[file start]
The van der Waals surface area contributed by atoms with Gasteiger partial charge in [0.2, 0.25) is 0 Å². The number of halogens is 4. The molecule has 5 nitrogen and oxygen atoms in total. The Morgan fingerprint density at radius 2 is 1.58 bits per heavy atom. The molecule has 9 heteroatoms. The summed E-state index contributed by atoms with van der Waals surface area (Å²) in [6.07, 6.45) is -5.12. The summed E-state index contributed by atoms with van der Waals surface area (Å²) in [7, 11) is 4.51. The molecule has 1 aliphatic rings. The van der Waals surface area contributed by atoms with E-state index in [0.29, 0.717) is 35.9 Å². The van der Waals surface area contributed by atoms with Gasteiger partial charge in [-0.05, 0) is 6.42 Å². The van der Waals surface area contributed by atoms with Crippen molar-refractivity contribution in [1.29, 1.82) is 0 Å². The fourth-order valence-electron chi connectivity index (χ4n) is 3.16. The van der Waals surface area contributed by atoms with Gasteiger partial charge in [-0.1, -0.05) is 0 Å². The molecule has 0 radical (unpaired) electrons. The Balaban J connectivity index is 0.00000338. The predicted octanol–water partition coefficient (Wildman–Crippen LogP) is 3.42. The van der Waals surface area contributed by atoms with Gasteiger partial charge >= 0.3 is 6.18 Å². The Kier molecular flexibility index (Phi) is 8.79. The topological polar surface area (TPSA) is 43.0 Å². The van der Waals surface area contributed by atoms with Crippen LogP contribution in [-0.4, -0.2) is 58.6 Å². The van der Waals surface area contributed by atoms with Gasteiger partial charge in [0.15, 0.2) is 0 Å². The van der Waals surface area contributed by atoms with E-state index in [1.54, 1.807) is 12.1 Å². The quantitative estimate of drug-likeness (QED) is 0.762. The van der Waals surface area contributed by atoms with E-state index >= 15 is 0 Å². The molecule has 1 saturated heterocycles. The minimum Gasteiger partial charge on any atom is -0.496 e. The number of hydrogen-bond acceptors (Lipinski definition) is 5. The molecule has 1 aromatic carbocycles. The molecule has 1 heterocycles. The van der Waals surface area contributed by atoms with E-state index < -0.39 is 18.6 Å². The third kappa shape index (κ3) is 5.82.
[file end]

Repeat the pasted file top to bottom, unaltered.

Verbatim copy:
The van der Waals surface area contributed by atoms with Gasteiger partial charge in [0.2, 0.25) is 0 Å². The number of halogens is 4. The molecule has 5 nitrogen and oxygen atoms in total. The Morgan fingerprint density at radius 2 is 1.58 bits per heavy atom. The molecule has 9 heteroatoms. The summed E-state index contributed by atoms with van der Waals surface area (Å²) in [6.07, 6.45) is -5.12. The summed E-state index contributed by atoms with van der Waals surface area (Å²) in [7, 11) is 4.51. The molecule has 1 aliphatic rings. The van der Waals surface area contributed by atoms with E-state index in [0.29, 0.717) is 35.9 Å². The van der Waals surface area contributed by atoms with Gasteiger partial charge in [-0.05, 0) is 6.42 Å². The van der Waals surface area contributed by atoms with Crippen molar-refractivity contribution in [1.29, 1.82) is 0 Å². The fourth-order valence-electron chi connectivity index (χ4n) is 3.16. The van der Waals surface area contributed by atoms with Gasteiger partial charge in [-0.1, -0.05) is 0 Å². The molecule has 0 radical (unpaired) electrons. The Balaban J connectivity index is 0.00000338. The predicted octanol–water partition coefficient (Wildman–Crippen LogP) is 3.42. The van der Waals surface area contributed by atoms with Gasteiger partial charge >= 0.3 is 6.18 Å². The Kier molecular flexibility index (Phi) is 8.79. The topological polar surface area (TPSA) is 43.0 Å². The van der Waals surface area contributed by atoms with Crippen LogP contribution in [-0.4, -0.2) is 58.6 Å². The van der Waals surface area contributed by atoms with Gasteiger partial charge in [0.15, 0.2) is 0 Å². The van der Waals surface area contributed by atoms with E-state index in [1.54, 1.807) is 12.1 Å². The quantitative estimate of drug-likeness (QED) is 0.762. The van der Waals surface area contributed by atoms with E-state index >= 15 is 0 Å². The molecule has 1 saturated heterocycles. The minimum Gasteiger partial charge on any atom is -0.496 e. The number of hydrogen-bond acceptors (Lipinski definition) is 5. The molecule has 1 aromatic carbocycles. The molecule has 1 heterocycles. The van der Waals surface area contributed by atoms with E-state index < -0.39 is 18.6 Å². The third kappa shape index (κ3) is 5.82.